retail news in context, analysis with attitude

by Kevin Coupe

The Wall Street Journal this morning has a story about how "new research from Nielsen suggests that many users won’t wind up canceling their pay TV subscriptions, but instead will cut back on what they pay and then layer on streaming video services like Netflix." Only 22 percent of US and Canadian poll respondents said they were prepared to totally cut the cord that has connected them to traditional TV services.

Megan Clarken, Nielsen’s president of product leadership, says that "instead of cutting the cord, consumers are more likely to 'cord shave,' or shift to cheaper cable packages that offer fewer channels overall, but carry the ones they most want. 'For most viewers, online and traditional services are not mutually exclusive, but complementary,' Ms. Clarken said.

I'm not really surprised by these numbers, but also think that we have to be careful not to underestimate what is happening here.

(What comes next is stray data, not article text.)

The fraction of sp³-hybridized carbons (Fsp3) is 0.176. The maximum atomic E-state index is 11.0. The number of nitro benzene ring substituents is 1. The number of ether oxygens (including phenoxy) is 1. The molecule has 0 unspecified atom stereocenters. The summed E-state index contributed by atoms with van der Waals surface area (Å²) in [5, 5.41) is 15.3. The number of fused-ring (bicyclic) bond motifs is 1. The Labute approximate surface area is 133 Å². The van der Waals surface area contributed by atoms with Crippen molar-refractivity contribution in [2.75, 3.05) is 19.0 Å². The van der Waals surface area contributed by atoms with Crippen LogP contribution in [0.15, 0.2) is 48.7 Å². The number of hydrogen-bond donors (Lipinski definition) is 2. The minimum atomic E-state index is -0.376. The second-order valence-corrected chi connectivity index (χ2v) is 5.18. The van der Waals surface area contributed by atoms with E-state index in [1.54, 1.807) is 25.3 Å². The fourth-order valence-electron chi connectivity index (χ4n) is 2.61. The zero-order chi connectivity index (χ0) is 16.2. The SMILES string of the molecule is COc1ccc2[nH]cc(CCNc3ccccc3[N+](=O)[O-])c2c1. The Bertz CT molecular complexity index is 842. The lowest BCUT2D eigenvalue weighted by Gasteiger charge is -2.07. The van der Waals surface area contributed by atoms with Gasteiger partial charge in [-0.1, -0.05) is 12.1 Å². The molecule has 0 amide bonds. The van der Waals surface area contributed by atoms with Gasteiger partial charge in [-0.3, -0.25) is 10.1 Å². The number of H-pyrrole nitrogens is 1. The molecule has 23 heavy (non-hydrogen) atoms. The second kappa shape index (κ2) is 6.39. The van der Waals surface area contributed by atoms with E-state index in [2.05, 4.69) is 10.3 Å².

I have a brother who has completely cut the cord, but I can't imagine doing that ... if only because it would limit my ability to watch Mets games, and I like being able to watch cable TV news, especially during the current silly season. So you can count me among the people who will keep the cord intact for the foreseeable future, but would be very happy to have access to packages that are more limited; there probably are only about two dozen channels that I actually watch, which means that there are hundreds that I don't need to be paying for.

What this really means is that traditional cable companies are going to have to rethink their business models because consumers increasingly are going to demand it. It is that simple ... and every business has to be aware of the trends that could force them to make fundamental business model changes for the same reason.

The other thing to remember is that companies like Netflix and Amazon and Apple are going to focus increasingly on live content, which will allow them to compete more effectively with traditional networks. Will there come a time when I can watch the Mets on Amazon or Netflix? I cannot imagine why not, and when it happens it'll be an Eye-Opener ... not to mention the beginning of certain death to those companies that are ignoring the challenge.
KC's View: